Is Altering Your Lifestyle Better to Lower Your LDL Cholesterol than Using Statin Prescription Drugs

LDL Cholesterol is one of the most dangerous kinds of cholesterol. When LDL particles stick to the lining of the arteries, they generate an inflammatory response and convert to plaque.

Then, the cholesterol deposits harden and stiffen the blood vessels, causing high blood pressure. When a chunk of plaque breaks off and blocks blood flow, the patient may suffer a heart attack or a stroke. Fortunately, there are several ways to lower your LDL level.

A healthy diet is vital to lowering LDL. A diet is rich in fruits and vegetables, whole grains, and lean protein.

Replace Sugary Drinks with Water and Engage in Moderate Physical Activity

Eating two servings of fish per week will help your medication work better. And you should replace sugary drinks with water and engage in moderate physical activity. It’s also important to limit the amount of saturated fat in your diet. If you’re worried about your cholesterol level, try switching to a low-fat diet – one that has low sodium levels and is high in fiber.

High levels of LDL cholesterol can be a severe health problem. Although there are many ways to reduce your levels, you should start by avoiding fatty foods. These are the most harmful to the heart and can increase the risk of stroke and heart attack. In addition to avoiding fatty foods, you should also take certain medications to help lower your LDL level. Here are a few ways to reduce your LDL level. Harvard Study Read More

Eating Fiber-rich Foods is a Great Way to Increase Good Cholesterol

Fiber-containing foods are the best way to lower LDL cholesterol. These include nuts, whole grains, vegetables, and seeds. Eating more fiber-rich food is also a great way to increase good cholesterol while reducing your LDL cholesterol.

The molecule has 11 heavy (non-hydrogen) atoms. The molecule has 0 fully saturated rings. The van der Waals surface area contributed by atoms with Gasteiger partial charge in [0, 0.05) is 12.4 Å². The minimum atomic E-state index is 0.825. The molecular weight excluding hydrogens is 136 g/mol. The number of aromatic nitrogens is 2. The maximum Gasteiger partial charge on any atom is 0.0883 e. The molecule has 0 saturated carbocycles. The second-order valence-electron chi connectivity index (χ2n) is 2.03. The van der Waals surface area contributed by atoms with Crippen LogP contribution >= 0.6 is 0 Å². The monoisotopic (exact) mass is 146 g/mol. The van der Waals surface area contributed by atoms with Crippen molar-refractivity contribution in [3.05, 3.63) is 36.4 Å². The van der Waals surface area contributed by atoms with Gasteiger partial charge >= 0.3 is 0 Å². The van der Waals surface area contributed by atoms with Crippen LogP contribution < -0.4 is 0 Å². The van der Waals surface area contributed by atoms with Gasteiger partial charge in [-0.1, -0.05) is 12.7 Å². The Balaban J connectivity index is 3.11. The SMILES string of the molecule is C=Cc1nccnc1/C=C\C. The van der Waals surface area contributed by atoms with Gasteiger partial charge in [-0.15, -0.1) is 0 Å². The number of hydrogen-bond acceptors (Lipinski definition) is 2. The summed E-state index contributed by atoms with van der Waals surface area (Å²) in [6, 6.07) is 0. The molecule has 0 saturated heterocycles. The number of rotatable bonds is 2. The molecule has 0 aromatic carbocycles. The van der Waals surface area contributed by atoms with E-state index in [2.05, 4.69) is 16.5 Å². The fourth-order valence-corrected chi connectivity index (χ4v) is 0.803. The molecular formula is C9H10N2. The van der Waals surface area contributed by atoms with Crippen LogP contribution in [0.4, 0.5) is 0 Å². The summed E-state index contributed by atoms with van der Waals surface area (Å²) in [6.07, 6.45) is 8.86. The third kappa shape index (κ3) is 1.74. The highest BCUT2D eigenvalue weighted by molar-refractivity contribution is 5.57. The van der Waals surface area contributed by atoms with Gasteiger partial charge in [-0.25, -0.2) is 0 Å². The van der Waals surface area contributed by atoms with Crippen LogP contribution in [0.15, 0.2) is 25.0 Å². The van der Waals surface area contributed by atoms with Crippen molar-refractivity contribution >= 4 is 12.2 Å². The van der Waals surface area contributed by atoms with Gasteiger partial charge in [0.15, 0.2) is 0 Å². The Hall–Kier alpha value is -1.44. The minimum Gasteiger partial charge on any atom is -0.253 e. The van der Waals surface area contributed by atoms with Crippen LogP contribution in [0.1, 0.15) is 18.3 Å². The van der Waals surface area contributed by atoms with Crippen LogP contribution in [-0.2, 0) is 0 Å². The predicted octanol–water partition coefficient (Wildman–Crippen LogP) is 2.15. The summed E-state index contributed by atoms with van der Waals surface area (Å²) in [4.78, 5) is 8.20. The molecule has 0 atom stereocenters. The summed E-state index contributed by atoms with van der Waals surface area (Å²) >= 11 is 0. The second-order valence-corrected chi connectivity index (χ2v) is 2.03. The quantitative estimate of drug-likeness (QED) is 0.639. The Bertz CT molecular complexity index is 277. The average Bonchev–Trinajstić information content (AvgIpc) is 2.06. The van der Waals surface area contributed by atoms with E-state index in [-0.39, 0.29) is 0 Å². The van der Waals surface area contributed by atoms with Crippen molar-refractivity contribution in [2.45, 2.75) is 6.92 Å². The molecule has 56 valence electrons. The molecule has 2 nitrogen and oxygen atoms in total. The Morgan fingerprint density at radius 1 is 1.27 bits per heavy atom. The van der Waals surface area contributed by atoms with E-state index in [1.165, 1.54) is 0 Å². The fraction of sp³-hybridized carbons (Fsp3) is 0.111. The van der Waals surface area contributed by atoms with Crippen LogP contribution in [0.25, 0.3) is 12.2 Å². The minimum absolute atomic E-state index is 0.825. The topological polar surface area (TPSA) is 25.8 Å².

However, limiting the number of unhealthy fats in your diet is essential. For example, commercially baked products, takeaway foods, and trans-fats are high in saturated fats and trans-fats.

If your LDL is too high, you should consider changing your diet. For example, try to eat leaner meats and choose fat-free milk instead of fatty ones. In addition, try to get 150 minutes of minimum physical activity every week. Action can include extensive fitness training or a simple daily walk. Even if your LDL levels are borderline, regular exercise can help you bring your levels back into the healthy range.

Too Much of any Food Group Makes you more Susceptible to Heart Attacks and Strokes

Getting rid of your excess LDL cholesterol from your diet is essential. A diet high in soluble fiber can help lower your LDL levels. A nutrient-rich diet is also necessary. If your LDL level is high, consult with a dietitian to determine the best way to eat. You can eat a healthy diet and stay fit by following these tips. Keep mindful that too much of any food group will make you more susceptible to heart attacks and stroke.

This hazard will increase even further when you have different risk factors, including smoking, excessive blood pressure, or diabetes. The more the level of each threat issue, the more remarkable that element influences your average risk. Your LDL cholesterol levels depend on age, gender, family health records, and weight loss plan.

LDL Cholesterol can Form a Thick, Hard Deposit Known as Plaque

When too much LDL (bad) cholesterol circulates in your blood, plaque may slowly build up inside the inner walls of the arteries that feed the coronary heart and brain. Collectively with different materials, LDL cholesterol can form a thick, hard deposit referred to as plaque, sliming the arteries and making them less flexible. This situation is known as atherosclerosis.

If a blood clot happens to form and block a narrowed artery, a heart assault or stroke can result.

Number one prevention approach: you take an asymptomatic individual who might be at a higher chance for heart ailment because of lifestyle picks and provide them a statin drug, again in hopes of stopping a preliminary or number one heart attack.

Walking at a Brisk Pace Five Days a Week can Lower LDL Cholesterol

The proof of information for drug use in primary prevention of cardiovascular ailment is limited.

Another way to lower LDL cholesterol levels is to exercise regularly. Even a short walk can help your body get the nutrients it needs. Walking at a brisk pace five days a week can lower LDL cholesterol. It’s also easier to handle than jogging or running. Walking is the best choice for those looking for a healthy way to exercise and lose weight. So, start today! Read More

About Dominic E.

Film Student and Full-time Medical Writer for